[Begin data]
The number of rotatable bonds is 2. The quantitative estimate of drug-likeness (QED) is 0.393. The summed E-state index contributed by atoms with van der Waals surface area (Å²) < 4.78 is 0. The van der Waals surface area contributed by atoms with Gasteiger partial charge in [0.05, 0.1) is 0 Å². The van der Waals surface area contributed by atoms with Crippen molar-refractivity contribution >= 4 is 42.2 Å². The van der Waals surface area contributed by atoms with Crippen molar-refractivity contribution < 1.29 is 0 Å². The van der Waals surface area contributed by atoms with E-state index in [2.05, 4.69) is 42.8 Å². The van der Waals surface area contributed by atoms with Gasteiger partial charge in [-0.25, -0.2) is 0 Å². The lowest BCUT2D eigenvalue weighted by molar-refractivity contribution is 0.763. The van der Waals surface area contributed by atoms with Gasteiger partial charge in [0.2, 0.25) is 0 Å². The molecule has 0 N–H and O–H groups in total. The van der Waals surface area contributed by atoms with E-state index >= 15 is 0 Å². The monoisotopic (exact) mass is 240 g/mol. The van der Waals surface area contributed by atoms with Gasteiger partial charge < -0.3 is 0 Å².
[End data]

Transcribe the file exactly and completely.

The number of rotatable bonds is 2. The quantitative estimate of drug-likeness (QED) is 0.393. The summed E-state index contributed by atoms with van der Waals surface area (Å²) < 4.78 is 0. The van der Waals surface area contributed by atoms with Gasteiger partial charge in [0.05, 0.1) is 0 Å². The van der Waals surface area contributed by atoms with Crippen molar-refractivity contribution >= 4 is 42.2 Å². The van der Waals surface area contributed by atoms with Crippen molar-refractivity contribution < 1.29 is 0 Å². The van der Waals surface area contributed by atoms with E-state index in [2.05, 4.69) is 42.8 Å². The van der Waals surface area contributed by atoms with Gasteiger partial charge in [-0.25, -0.2) is 0 Å². The lowest BCUT2D eigenvalue weighted by molar-refractivity contribution is 0.763. The van der Waals surface area contributed by atoms with Gasteiger partial charge in [0.2, 0.25) is 0 Å². The molecule has 0 N–H and O–H groups in total. The van der Waals surface area contributed by atoms with E-state index >= 15 is 0 Å². The monoisotopic (exact) mass is 240 g/mol. The van der Waals surface area contributed by atoms with Gasteiger partial charge < -0.3 is 0 Å².